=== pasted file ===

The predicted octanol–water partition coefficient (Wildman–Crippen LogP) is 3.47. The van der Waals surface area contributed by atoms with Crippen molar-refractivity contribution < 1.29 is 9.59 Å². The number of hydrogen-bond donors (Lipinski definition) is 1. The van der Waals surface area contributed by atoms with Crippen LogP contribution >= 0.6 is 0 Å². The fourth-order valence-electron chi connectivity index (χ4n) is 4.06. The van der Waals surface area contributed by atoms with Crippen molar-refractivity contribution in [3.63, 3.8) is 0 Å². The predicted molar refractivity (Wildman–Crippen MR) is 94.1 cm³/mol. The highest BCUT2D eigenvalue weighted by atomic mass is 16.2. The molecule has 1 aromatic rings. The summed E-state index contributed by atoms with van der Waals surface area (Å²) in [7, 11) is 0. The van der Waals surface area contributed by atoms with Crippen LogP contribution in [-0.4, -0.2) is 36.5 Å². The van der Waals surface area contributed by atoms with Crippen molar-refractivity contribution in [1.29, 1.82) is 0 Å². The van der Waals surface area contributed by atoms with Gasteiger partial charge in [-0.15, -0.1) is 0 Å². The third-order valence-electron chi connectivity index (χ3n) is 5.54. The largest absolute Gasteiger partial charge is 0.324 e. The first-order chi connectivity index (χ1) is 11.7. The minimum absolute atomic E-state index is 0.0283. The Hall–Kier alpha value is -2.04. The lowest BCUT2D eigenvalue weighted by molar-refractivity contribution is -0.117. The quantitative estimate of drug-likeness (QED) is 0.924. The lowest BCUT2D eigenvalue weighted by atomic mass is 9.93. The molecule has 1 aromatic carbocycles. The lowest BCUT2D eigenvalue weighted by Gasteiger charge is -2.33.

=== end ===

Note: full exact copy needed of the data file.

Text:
The predicted octanol–water partition coefficient (Wildman–Crippen LogP) is 3.47. The van der Waals surface area contributed by atoms with Crippen molar-refractivity contribution < 1.29 is 9.59 Å². The number of hydrogen-bond donors (Lipinski definition) is 1. The van der Waals surface area contributed by atoms with Crippen LogP contribution >= 0.6 is 0 Å². The fourth-order valence-electron chi connectivity index (χ4n) is 4.06. The van der Waals surface area contributed by atoms with Crippen molar-refractivity contribution in [3.63, 3.8) is 0 Å². The predicted molar refractivity (Wildman–Crippen MR) is 94.1 cm³/mol. The highest BCUT2D eigenvalue weighted by atomic mass is 16.2. The molecule has 1 aromatic rings. The summed E-state index contributed by atoms with van der Waals surface area (Å²) in [7, 11) is 0. The van der Waals surface area contributed by atoms with Crippen LogP contribution in [-0.4, -0.2) is 36.5 Å². The van der Waals surface area contributed by atoms with Crippen molar-refractivity contribution in [1.29, 1.82) is 0 Å². The van der Waals surface area contributed by atoms with Gasteiger partial charge in [-0.15, -0.1) is 0 Å². The third-order valence-electron chi connectivity index (χ3n) is 5.54. The largest absolute Gasteiger partial charge is 0.324 e. The first-order chi connectivity index (χ1) is 11.7. The minimum absolute atomic E-state index is 0.0283. The Hall–Kier alpha value is -2.04. The lowest BCUT2D eigenvalue weighted by molar-refractivity contribution is -0.117. The quantitative estimate of drug-likeness (QED) is 0.924. The lowest BCUT2D eigenvalue weighted by atomic mass is 9.93. The molecule has 1 aromatic carbocycles. The lowest BCUT2D eigenvalue weighted by Gasteiger charge is -2.33.